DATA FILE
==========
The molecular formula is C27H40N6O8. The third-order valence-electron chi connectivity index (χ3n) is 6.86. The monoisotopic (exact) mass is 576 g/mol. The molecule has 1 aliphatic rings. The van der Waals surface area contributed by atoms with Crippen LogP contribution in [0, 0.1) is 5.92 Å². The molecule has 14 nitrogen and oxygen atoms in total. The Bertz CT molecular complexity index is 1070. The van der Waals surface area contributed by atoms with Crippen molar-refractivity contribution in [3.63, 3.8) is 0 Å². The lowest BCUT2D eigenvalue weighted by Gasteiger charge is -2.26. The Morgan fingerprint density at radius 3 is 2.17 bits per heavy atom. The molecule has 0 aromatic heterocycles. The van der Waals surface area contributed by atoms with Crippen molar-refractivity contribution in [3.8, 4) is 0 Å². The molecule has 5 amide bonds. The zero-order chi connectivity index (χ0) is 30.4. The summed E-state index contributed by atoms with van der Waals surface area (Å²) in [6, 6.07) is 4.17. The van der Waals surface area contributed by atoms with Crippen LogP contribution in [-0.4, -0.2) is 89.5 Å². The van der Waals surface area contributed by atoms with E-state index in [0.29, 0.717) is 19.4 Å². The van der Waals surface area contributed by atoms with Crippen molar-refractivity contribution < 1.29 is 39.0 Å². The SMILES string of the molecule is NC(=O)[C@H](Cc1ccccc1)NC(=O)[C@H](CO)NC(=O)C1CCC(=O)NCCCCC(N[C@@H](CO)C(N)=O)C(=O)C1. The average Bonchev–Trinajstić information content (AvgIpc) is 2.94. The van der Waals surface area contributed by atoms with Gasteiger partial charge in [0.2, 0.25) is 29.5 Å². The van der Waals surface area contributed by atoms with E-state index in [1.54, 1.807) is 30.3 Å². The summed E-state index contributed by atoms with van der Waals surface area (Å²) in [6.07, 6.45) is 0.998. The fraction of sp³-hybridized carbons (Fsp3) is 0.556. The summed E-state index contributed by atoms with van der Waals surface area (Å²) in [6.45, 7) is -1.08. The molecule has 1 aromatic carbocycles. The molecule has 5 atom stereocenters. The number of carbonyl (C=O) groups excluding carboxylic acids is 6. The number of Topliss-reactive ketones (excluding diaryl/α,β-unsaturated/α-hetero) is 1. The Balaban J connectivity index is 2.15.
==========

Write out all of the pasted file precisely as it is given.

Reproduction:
The molecular formula is C27H40N6O8. The third-order valence-electron chi connectivity index (χ3n) is 6.86. The monoisotopic (exact) mass is 576 g/mol. The molecule has 1 aliphatic rings. The van der Waals surface area contributed by atoms with Crippen LogP contribution in [0, 0.1) is 5.92 Å². The molecule has 14 nitrogen and oxygen atoms in total. The Bertz CT molecular complexity index is 1070. The van der Waals surface area contributed by atoms with Crippen molar-refractivity contribution in [3.63, 3.8) is 0 Å². The lowest BCUT2D eigenvalue weighted by Gasteiger charge is -2.26. The Morgan fingerprint density at radius 3 is 2.17 bits per heavy atom. The molecule has 0 aromatic heterocycles. The van der Waals surface area contributed by atoms with Crippen molar-refractivity contribution in [3.8, 4) is 0 Å². The molecule has 5 amide bonds. The zero-order chi connectivity index (χ0) is 30.4. The summed E-state index contributed by atoms with van der Waals surface area (Å²) in [6, 6.07) is 4.17. The van der Waals surface area contributed by atoms with Crippen LogP contribution in [-0.4, -0.2) is 89.5 Å². The van der Waals surface area contributed by atoms with E-state index in [0.29, 0.717) is 19.4 Å². The van der Waals surface area contributed by atoms with Crippen molar-refractivity contribution < 1.29 is 39.0 Å². The SMILES string of the molecule is NC(=O)[C@H](Cc1ccccc1)NC(=O)[C@H](CO)NC(=O)C1CCC(=O)NCCCCC(N[C@@H](CO)C(N)=O)C(=O)C1. The average Bonchev–Trinajstić information content (AvgIpc) is 2.94. The van der Waals surface area contributed by atoms with Gasteiger partial charge in [0.2, 0.25) is 29.5 Å². The van der Waals surface area contributed by atoms with E-state index in [1.54, 1.807) is 30.3 Å². The summed E-state index contributed by atoms with van der Waals surface area (Å²) in [6.07, 6.45) is 0.998. The fraction of sp³-hybridized carbons (Fsp3) is 0.556. The summed E-state index contributed by atoms with van der Waals surface area (Å²) in [6.45, 7) is -1.08. The molecule has 1 aromatic carbocycles. The molecule has 5 atom stereocenters. The number of carbonyl (C=O) groups excluding carboxylic acids is 6. The number of Topliss-reactive ketones (excluding diaryl/α,β-unsaturated/α-hetero) is 1. The Balaban J connectivity index is 2.15.